And that's a wrap on the 2021 baseball season, with the Atlanta Braves taking the crown as the most improbable World Series champion in recent history. The Atlanta offense exploded on Tuesday, with Jorge Soler hitting a moonshot in the third inning driving in three runs, which proved to be enough offense for the Braves to take home their first World Series title since 1995.
The Braves rode a strong performance by Max Fried on the mound en route to raising the championship trophy. Fried went six innings, allowing four hits, allowing no runs or walks while striking out six. The performance represented a big bounce back for the 27-year-old lefty, who struggled in his last two postseason outings, going 4.2 innings and allowing five runs on eight hits in his last start of the NLCS and five innings allowing six runs in Game 2 of the World Series.
The biggest change in Fried's approach against the Astros lineup came in his pitch distribution. In Game 2, the Braves lefty depended heavily on his slider and his cutter, throwing both pitches 30.2% of the time. His changed approached saw a decreased use of his slider and cutter, dropping down to 14.9% and 9.5% respectively, with an increased use of his four-seamer (24.4 to 40.5%), sinker (10.5 to 16.2%), changeup (4.7 to 14.9%). Overall, Fried left fewer pitches over the heart of the plate and found better command on locating his pitches around the edges of the strike zone. Following two games where Atlanta taxed the relief corp through bullpen games, Atlanta needed Fried to come through in order to take home a World Series championship.
Atlanta proved a truism about the baseball playoffs. Regardless of how good your roster looks on paper (*stares intensely at the Yankees and Dodgers*), it doesn't matter when it comes to the baseball postseason. The Braves caught fire at the right time, rode a pitching staff of hot arms deep into the playoffs and found a group an unlikely postseason hero in Eddie Rosario. It was easy and conventional wisdom to write off Atlanta from even making the postseason when the Mets stood atop the NL East and star outfielder Ronald Acuña Jr. went down with an ACL tear. But as the lack of playoff success of the Los Angeles Angels has shown year after year despite boasting talent like Mike Trout and Shohei Ohtani, star power will only get you so far in baseball.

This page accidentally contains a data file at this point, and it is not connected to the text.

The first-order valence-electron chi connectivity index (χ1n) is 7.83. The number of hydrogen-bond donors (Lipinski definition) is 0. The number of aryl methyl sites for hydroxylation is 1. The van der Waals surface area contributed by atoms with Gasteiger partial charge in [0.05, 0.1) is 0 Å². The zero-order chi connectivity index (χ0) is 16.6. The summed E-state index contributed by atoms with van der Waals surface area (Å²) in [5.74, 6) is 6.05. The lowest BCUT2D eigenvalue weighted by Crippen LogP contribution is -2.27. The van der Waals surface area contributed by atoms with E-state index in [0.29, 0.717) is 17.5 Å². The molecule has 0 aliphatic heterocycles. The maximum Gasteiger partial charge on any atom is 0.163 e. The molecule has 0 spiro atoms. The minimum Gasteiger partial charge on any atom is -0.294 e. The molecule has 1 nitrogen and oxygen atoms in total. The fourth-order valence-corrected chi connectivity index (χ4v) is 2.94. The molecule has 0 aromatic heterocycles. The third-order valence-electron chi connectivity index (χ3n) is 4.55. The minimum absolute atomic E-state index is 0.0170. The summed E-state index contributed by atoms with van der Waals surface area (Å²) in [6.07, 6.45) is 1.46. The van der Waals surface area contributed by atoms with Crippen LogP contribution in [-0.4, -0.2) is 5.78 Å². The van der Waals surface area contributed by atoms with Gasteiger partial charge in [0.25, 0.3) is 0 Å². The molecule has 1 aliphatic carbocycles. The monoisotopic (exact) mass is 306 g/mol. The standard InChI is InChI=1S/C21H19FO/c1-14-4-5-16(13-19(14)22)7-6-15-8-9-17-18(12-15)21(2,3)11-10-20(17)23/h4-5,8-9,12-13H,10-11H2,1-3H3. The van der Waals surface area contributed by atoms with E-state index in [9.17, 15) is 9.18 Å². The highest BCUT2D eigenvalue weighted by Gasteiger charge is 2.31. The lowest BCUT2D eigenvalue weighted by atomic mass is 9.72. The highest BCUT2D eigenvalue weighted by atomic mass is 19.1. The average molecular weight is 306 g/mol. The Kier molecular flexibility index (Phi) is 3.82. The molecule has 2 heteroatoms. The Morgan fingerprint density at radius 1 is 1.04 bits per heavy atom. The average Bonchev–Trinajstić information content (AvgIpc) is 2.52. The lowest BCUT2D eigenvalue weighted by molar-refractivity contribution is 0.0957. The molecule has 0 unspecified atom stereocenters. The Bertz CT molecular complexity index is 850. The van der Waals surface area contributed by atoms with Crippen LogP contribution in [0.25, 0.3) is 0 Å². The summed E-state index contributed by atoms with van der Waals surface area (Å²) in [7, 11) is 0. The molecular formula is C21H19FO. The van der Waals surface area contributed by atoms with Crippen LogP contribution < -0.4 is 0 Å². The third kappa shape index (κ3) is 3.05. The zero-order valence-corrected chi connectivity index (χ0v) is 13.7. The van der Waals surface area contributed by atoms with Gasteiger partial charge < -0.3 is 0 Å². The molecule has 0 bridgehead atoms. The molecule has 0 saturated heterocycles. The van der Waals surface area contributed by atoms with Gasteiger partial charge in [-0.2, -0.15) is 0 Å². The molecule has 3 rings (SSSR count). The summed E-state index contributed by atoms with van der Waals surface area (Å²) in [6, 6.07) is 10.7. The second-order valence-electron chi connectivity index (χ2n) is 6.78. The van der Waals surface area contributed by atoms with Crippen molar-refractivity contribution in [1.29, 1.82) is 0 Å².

As individualistic a sport as baseball can be, players need to perform up and down the roster in order for a team to win a World Series championship, and Atlanta proved to be just that this postseason -- the best team in baseball when the stakes were highest.
Here are the best moments and plays from Game 6:
Freeman sends one flying
In what could be his last home run as a member of the Braves, Freddie Freeman made sure that it counted, putting a potential dagger in the Houston Astros and inching Atlanta closer towards winning the World Series. With two outs in the seventh inning, Freeman hit an 85.5 mph slider from Ryne Stanek to left-center field for a round-tripper that made the score 7-0 in Atlanta's favor. Freeman is in the last year of his eight-year, $135 million contract and hit .300/.393 with 31 homers and 83 RBI this season. He has spent the entirety of his 12-year career with the Braves.
Braves keep piling on the points
Atlanta extends the lead. The Braves started the inning off with an Ozzie Albies walk and a Travis d'Arnaud strikeout before shortstop Dansby Swanson crushed a 94.6 mph fastball off of Cristian Javier, hitting it 108.8 mph for 411 feet, extending the Astros lead to 5-0. The Astros replaced Javier with Blake Taylor who got Eddie Rosario to ground out before walking Jorge Soler. Atlanta then further extended the lead with a Freddie Freeman double on a fly ball that bounced off the left-center field fence, scoring Soler and extending the lead to 6-0. Houston replaced Taylor with Phil Maton, who got Austin Riley to fly out to center field and struck out Kyle Tucker, but too little too late as the Braves extended their lead in the potential World Series clincher. Soler's smash gives the Braves an early lead.
Soler Smash gives Braves the early lead
Jorge Soler blasted one onto the train tracks and into the ... Soler System with his third-inning homer that put Atlanta on top 3-0. Garcia started off Soler with a cutter in the dirt followed by another cutter that Soler swung through to even the count at 1-1. Garcia followed up with balls on a four-seamer and a cutter to make it 3-1 before throwing a strike to bring the count full. After Soler fouled off two pitches, an 80.5 mph slider and a 96 mph four-seamer, Soler blasted an 83.4 mph cutter on the eighth pitch of the at-bat onto the train tracks at Minute Maid Field, hitting the ball 109.6 mph for a distance of 446 feet, putting Atlanta in the driver's seat of Game 6 with a 3-0 score.
SOLER HAS LEFT THE BUILDING. pic.twitter.com/IOc5wXreRb— MLB (@MLB) November 3, 2021
Astros get celebrity support
The Astros are looking to force a Game 7, and they have support from some popular celebrities. NFL running back Adrian Peterson made his prediction for Games 6 and 7, and hip-hop artist Travis Scott was at Minute Maid Park to hype up the crowd pregame.
Astros in 7!!!— Adrian Peterson (@AdrianPeterson) November 3, 2021
Advice for a new father
Before focusing on Game 6, Correa received some timely parenting advice. He and his wife are expecting their first child soon, and former MLB first baseman Kevin Millar offered him some tips on how to handle diaper duty on his show "Intentional Talk." Millar has four children of his own, so he probably knows a thing or two about changing diapers.